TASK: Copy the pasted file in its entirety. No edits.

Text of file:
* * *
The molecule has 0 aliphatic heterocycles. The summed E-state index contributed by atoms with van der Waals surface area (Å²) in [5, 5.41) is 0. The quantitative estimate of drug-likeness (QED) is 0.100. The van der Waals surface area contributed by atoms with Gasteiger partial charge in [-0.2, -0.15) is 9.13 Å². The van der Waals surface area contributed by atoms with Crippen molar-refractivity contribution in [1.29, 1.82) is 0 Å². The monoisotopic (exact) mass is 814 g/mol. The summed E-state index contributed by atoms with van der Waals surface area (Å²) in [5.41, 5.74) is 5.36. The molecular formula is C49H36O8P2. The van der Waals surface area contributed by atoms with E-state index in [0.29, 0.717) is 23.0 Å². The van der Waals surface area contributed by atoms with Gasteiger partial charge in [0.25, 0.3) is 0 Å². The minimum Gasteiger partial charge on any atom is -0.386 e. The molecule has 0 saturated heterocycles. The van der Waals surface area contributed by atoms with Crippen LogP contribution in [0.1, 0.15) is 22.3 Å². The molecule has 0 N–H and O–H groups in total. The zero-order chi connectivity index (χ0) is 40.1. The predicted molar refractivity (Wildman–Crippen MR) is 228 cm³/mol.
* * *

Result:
The molecule has 0 aliphatic heterocycles. The summed E-state index contributed by atoms with van der Waals surface area (Å²) in [5, 5.41) is 0. The quantitative estimate of drug-likeness (QED) is 0.100. The van der Waals surface area contributed by atoms with Gasteiger partial charge in [-0.2, -0.15) is 9.13 Å². The van der Waals surface area contributed by atoms with Crippen molar-refractivity contribution in [1.29, 1.82) is 0 Å². The monoisotopic (exact) mass is 814 g/mol. The summed E-state index contributed by atoms with van der Waals surface area (Å²) in [5.41, 5.74) is 5.36. The molecular formula is C49H36O8P2. The van der Waals surface area contributed by atoms with E-state index in [0.29, 0.717) is 23.0 Å². The van der Waals surface area contributed by atoms with Gasteiger partial charge in [0.25, 0.3) is 0 Å². The minimum Gasteiger partial charge on any atom is -0.386 e. The molecule has 0 saturated heterocycles. The van der Waals surface area contributed by atoms with Crippen LogP contribution in [0.1, 0.15) is 22.3 Å². The molecule has 0 N–H and O–H groups in total. The zero-order chi connectivity index (χ0) is 40.1. The predicted molar refractivity (Wildman–Crippen MR) is 228 cm³/mol.